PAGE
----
Laughter: A Fun Way To Cope

By Robert H. Phillips, Ph.D.

You’ve all heard the saying, “Laughter is the best medicine.”

Is it really true? And if so, how can you learn to make the best use of this medicine?

In this article, we will look at what makes humor beneficial and how you can use this coping strategy to improve the quality of your life.

Some Relative Background

Not so many years ago, the use of humor became more accepted as a healing technique as a result of a book written by Norman Cousins, called, “Anatomy of an Illness, as Perceived by the Patient: Reflections on Healing and Regeneration.”

Cousins had been stricken with a serious, possibly life-threatening, disease. Although many doctors felt that his prognosis was poor, Cousins took certain aspects of his treatment into his own hands. He utilized the therapeutic benefits of humor by spending hours watching Marx Brothers movies and reruns of different comedies. He discovered that after ten minutes of hearty laughter, he would sleep for two pain-free hours. He also found that these laughter sessions reduced inflammation, a dangerous part of his illness.

The happy ending: Norman Cousins recovered!

In his book, he suggested that every person has a built-in capacity to recuperate from illness and to repair bodily damage.

Because the quality of life is so important, Norman Cousins believed, you should do as much as you can to help yourself improve this quality of life. (Sound familiar?) Cousins felt that laughter can help you to better use other positive emotions. This can help you and your loved ones cope more effectively.

How Does Laughter Help?

Having a good sense of humor can have two important consequences for you.

The first is that you are able to laugh at yourself. Laughing at yourself puts things in a more positive, constructive perspective. By being able to laugh at yourself you can take a lighter view of the world and of your experiences.

The second consequence is that you simply have the ability to laugh. The act of laughing is just as important.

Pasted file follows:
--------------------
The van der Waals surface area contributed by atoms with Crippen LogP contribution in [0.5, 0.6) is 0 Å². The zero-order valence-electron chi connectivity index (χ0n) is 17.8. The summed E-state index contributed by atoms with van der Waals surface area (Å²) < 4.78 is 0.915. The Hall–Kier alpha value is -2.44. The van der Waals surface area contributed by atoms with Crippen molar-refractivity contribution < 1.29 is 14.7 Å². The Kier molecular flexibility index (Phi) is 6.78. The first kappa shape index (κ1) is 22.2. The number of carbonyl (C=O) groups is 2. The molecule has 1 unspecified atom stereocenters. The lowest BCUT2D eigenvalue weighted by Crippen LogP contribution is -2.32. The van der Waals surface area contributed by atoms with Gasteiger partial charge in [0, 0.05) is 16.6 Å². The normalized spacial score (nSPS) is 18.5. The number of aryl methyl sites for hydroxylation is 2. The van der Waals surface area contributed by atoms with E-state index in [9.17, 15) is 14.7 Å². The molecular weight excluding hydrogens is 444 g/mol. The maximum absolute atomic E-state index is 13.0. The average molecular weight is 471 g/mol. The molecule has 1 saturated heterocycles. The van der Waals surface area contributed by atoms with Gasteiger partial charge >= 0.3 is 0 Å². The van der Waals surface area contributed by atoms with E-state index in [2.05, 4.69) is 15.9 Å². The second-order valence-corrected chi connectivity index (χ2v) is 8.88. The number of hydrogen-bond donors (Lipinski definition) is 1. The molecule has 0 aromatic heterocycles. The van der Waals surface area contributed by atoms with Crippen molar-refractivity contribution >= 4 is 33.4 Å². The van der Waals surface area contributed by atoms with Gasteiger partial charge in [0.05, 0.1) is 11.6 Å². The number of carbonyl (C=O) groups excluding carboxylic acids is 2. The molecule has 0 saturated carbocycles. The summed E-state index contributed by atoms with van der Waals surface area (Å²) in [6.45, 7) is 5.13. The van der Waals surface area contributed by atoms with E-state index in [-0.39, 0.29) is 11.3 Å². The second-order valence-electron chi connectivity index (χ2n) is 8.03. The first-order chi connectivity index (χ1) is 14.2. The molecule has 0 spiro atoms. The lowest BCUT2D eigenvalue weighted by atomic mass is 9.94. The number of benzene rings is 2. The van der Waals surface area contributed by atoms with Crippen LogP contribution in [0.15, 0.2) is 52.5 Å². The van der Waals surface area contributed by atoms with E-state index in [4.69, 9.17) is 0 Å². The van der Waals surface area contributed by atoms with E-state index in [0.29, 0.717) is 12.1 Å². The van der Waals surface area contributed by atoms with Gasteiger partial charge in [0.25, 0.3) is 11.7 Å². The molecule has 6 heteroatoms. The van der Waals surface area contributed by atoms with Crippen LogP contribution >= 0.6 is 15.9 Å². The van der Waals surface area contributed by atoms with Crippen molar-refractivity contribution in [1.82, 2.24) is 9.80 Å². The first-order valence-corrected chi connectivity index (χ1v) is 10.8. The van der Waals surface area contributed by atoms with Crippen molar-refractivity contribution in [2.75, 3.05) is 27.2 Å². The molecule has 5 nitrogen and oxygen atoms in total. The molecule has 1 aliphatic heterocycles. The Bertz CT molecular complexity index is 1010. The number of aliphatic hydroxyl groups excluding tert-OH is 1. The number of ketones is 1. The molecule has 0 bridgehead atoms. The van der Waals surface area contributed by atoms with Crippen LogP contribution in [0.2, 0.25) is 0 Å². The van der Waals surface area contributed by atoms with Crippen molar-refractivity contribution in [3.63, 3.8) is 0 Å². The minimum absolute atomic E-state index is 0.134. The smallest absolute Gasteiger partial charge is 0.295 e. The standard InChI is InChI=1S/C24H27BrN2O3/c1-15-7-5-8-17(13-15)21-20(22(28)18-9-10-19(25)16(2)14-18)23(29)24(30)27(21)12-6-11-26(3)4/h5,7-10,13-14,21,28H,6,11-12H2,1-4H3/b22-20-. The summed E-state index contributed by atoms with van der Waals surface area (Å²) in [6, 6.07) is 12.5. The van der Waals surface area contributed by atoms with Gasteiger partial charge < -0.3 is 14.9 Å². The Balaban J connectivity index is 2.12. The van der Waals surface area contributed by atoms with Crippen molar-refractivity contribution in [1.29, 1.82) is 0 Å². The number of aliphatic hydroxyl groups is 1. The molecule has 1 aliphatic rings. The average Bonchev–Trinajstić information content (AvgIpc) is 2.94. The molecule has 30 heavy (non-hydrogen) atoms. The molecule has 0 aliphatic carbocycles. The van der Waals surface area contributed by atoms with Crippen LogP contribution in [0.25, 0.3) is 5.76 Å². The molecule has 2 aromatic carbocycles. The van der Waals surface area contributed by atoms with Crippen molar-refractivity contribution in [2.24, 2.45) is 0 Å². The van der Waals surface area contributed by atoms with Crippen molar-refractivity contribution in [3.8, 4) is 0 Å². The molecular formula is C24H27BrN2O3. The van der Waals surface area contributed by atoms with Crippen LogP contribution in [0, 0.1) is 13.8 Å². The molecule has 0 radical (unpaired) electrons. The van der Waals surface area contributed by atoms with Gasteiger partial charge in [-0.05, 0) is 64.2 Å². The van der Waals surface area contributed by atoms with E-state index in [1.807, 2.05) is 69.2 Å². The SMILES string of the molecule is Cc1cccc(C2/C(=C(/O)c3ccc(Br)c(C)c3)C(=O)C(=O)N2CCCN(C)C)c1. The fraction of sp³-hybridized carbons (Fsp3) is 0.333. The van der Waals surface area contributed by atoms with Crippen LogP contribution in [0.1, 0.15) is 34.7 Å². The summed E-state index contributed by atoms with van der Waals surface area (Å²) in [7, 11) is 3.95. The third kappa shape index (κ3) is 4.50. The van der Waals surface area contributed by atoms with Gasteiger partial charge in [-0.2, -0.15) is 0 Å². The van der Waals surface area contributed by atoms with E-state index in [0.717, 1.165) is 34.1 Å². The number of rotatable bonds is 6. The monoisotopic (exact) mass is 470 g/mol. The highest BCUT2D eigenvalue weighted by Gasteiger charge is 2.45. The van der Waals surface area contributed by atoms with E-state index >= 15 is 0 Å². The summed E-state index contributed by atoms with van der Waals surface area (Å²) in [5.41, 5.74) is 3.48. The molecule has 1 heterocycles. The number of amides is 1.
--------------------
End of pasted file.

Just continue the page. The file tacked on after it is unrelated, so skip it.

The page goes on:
Laughter can have very positive physiological effects on your body. Laughter exercises your lungs. Your diaphragm, an important part of your respiratory process, is strengthened. Your cardiovascular system works more effectively because improved respiration increases the ability of the blood to carry oxygen throughout your body.

Laughing also helps your body to relax. Studies have shown that laughter reduces stress. As soon as you start watching or listening to something that is funny, you will start anticipating the humor. This causes a very short, gradual buildup of stress.

How do you feel this?

Your pulse rate, as well as your blood pressure, may increase, respiration may change, muscles may tense, among other changes. After the punch line or when you stop laughing, this short buildup of stress decreases. The tension that has built up will be eliminated along with some of the tension that you were feeling even before the humorous situation started. So your tension will end up at a level quite a bit lower than it was previously.

Research has indicated that this decrease in tension can last for up to 45 minutes after the humorous situation ends. The more intense the laughter, the greater the effect it will have on tension, and the longer lasting this effect will be.

Let’s continue by discussing some specific ways that laughter can help you.

Laughter in Relief of Pain

Pain is no laughing matter. But through humor, the unpleasant effects of pain can really be diminished.

Pain is made up of both physiological and psychological factors. Research has shown that you can have a positive impact on both categories, especially the psychological factors! The amount of pain that you perceive is based on a number of variables including the situation you’re in, your self-image, your level of activity, and your environment.

So how can humor help to relieve pain? There are four ways.

First, it can distract you from the pain. The more attention you give to discomfort, the more discomfort you’ll feel. On the other hand, if you decrease the amount of attention that you give to pain, you’ll feel less pain. Laughter and humorous situations can certainly draw attention away from the pain.

The second way that humor can relieve pain is by helping you to relax. As we mentioned before, the act of laughing reduces the amount of muscle tension in your body and brings on a greater feeling of relaxation. Tension in the body increases your perception of pain. So, any time you can decrease the amount of tension that you feel, you’ll decrease the pain you feel.